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Difference between DSR and AODV

Difference between DSR and AODV

The two most common algorithms used in MANET are the Ad hoc On-demand Distance Vector (AODV) and the Dynamic Source Routing (DSR) algorithms. In this blog post, we will compare these two algorithms based on their performance metrics.

What is DSR?

DSR is a routing protocol that can be used in both ad hoc and token ring networks. DSR uses two algorithms, one for route discovery and one for route maintenance. DSR is a reactive protocol, meaning that it only searches for a route when it is needed. DSR does not require any additional hardware or software, making it a very cost-effective option. DSR is also very simple to implement and configure, making it a good choice for small and medium-sized networks.

What is AODV?

AODV is a routing protocol for mobile ad hoc networks (MANETs) and other wireless ad hoc networks. AODV allows nodes to dynamically discover and maintain routes to other nodes in the network. AODV avoids the need for periodic route updates, which can be expensive in terms of bandwidth and battery power. AODV is therefore suitable for use in resource-constrained environments. AODV is a reactive protocol, meaning that it only establishes routes when they are needed. This contrasts with proactive protocols, such as OSPF, which maintain a complete view of the network at all times. AODV is specified in RFC 3561.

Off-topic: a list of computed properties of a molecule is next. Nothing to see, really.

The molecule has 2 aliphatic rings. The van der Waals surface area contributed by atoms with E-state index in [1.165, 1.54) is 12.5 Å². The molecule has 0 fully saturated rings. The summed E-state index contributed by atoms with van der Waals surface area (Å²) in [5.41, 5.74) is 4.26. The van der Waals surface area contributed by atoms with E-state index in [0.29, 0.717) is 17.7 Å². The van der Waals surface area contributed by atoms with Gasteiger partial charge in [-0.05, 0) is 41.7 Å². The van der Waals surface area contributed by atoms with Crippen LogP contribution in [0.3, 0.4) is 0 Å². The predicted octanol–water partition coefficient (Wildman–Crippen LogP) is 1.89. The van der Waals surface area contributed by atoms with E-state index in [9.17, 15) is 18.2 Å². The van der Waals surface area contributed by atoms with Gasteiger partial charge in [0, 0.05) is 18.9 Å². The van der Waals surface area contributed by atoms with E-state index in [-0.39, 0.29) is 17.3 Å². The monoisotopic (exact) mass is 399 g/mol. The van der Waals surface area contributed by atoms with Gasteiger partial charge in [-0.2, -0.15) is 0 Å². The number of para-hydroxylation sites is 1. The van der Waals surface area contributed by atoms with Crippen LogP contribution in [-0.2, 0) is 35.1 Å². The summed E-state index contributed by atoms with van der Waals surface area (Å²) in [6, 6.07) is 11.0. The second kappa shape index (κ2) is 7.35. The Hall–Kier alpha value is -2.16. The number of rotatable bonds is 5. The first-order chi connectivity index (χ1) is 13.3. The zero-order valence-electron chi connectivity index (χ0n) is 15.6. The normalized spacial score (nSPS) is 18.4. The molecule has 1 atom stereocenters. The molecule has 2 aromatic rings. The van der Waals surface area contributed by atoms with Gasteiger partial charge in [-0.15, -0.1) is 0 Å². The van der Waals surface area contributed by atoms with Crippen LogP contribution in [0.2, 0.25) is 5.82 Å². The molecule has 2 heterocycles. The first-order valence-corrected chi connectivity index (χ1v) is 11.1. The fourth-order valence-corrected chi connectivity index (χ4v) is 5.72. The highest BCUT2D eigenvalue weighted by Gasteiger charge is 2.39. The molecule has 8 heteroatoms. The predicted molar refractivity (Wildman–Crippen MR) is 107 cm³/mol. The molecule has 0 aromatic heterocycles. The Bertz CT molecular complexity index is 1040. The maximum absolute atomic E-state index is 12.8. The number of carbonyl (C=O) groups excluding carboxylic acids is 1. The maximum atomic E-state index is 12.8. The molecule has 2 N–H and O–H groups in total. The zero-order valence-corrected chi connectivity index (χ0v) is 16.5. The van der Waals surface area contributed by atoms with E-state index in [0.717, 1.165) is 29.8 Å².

Difference between DSR and AODV

DSR and AODV are two routing protocols used in mobile ad hoc networks (MANETs). DSR is a proactive protocol, meaning that it uses routing tables to determine the best route to a destination. AODV, on the other hand, is a reactive protocol, which means that it only finds routes when they are needed. DSR is typically more efficient than AODV, but it can be more vulnerable to network changes. AODV is less efficient but can more easily adapt to changes in the network. Ultimately, the choice of routing protocol depends on the specific needs of the MANET.


In this blog post, we’ve detailed the differences between DSR and AODV routing protocols. We believe that understanding these differences is important for anyone working in or studying wireless networks.

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